Millions of Americans are at home now, sheltering in place in order to slow down spread of the coronavirus.
One of the side effects of spending more than normal time in your house is that you discover issues. And one of those issues might be, depending on where you live, that your heating or air conditioning system is not in the greatest shape.
Maybe you need a completely new unit. I feel your pain. We've had to replace AC systems and it sucks, from both the cost and inconvenience perspectives.
Or perhaps you can get by with some less-invasive home climate adjustments.
Either way, the retroactive renewal back in December of some tax credits for residential energy improvements might be able to help.
That's why this week's St. Patrick's Day edition of Tax Form Tuesday looks at a tax-related, saving o' the green issue, the Residential Energy Credits that can be claimed by filing Form 5695 with your tax return.
More elaborate energy-saving efforts: The two-paged Form 5695 has, fittingly, two parts.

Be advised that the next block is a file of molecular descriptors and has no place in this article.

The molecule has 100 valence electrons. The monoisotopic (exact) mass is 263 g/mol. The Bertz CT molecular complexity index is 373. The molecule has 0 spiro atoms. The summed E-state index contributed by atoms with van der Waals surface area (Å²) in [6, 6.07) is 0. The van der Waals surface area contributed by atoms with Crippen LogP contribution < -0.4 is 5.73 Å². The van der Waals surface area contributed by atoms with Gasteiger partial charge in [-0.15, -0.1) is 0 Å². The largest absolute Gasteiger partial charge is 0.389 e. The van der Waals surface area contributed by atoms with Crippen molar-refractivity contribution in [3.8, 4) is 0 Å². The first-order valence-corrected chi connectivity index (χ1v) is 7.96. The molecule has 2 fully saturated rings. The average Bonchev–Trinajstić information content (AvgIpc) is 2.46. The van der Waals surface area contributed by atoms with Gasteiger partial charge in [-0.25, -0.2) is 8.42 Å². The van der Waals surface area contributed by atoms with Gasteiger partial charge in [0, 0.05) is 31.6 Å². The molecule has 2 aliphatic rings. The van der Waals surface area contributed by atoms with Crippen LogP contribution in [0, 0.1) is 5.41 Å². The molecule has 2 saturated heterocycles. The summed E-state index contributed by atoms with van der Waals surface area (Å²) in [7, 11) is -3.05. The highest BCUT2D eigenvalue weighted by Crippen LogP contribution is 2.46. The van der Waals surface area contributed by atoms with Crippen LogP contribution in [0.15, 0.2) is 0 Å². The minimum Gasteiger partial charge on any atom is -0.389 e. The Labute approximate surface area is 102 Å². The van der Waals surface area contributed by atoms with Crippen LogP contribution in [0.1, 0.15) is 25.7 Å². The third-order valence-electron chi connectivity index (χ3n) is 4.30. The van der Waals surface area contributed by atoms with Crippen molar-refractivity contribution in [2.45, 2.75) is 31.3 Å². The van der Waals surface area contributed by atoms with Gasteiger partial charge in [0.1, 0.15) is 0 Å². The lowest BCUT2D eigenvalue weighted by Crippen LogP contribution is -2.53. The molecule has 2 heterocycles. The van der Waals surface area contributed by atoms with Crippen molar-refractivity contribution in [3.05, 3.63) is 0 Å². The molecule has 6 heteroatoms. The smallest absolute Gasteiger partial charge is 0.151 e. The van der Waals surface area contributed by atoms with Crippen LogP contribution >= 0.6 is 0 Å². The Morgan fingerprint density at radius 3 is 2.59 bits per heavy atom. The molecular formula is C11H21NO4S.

The first, an excerpt of which is shown below, covers page 1, an excerpt of which is shown below. This is where you claim the tax benefits of the Residential Energy Efficient Property Credit. This tax break has been in place since 2016, renewed in 2018 and runs through 2021.
The available tax credits, which phase down each year, are:
- 30 percent for systems placed in service by Dec. 31, 2019;
- 26 percent for systems placed in service from Jan. 1 through Dec. 31, 2020; and
- 22 percent for systems placed in service from Jan. 1 through Dec. 31, 2021.
This larger tax credit is because these are more extensive and expensive renewable residential energy options. Covered systems include qualified solar electric property, solar water heating property, small wind energy property, geothermal heat pump property and certain fuel cell and microturbine property.
There's no cap on the eligible components to which the credit applies. It also covers any labor costs you pay for the preparation, assembly and original installation of the energy efficient property on your home, as well as for piping or wiring to interconnect such property to your house.
The credit applies to existing homes, both your primary residence and a second home, as well as to new residential construction.
Smaller scale home energy projects resurrected: A second group of residential energy-efficient tax breaks include many common home energy systems, such as our heating, air conditioning and water systems, as well as some relatively easy energy efficient upgrades like new exterior doors and windows or simply adding some insulation.
These home energy systems are more traditional, but they've led a more tumultuous legislative life.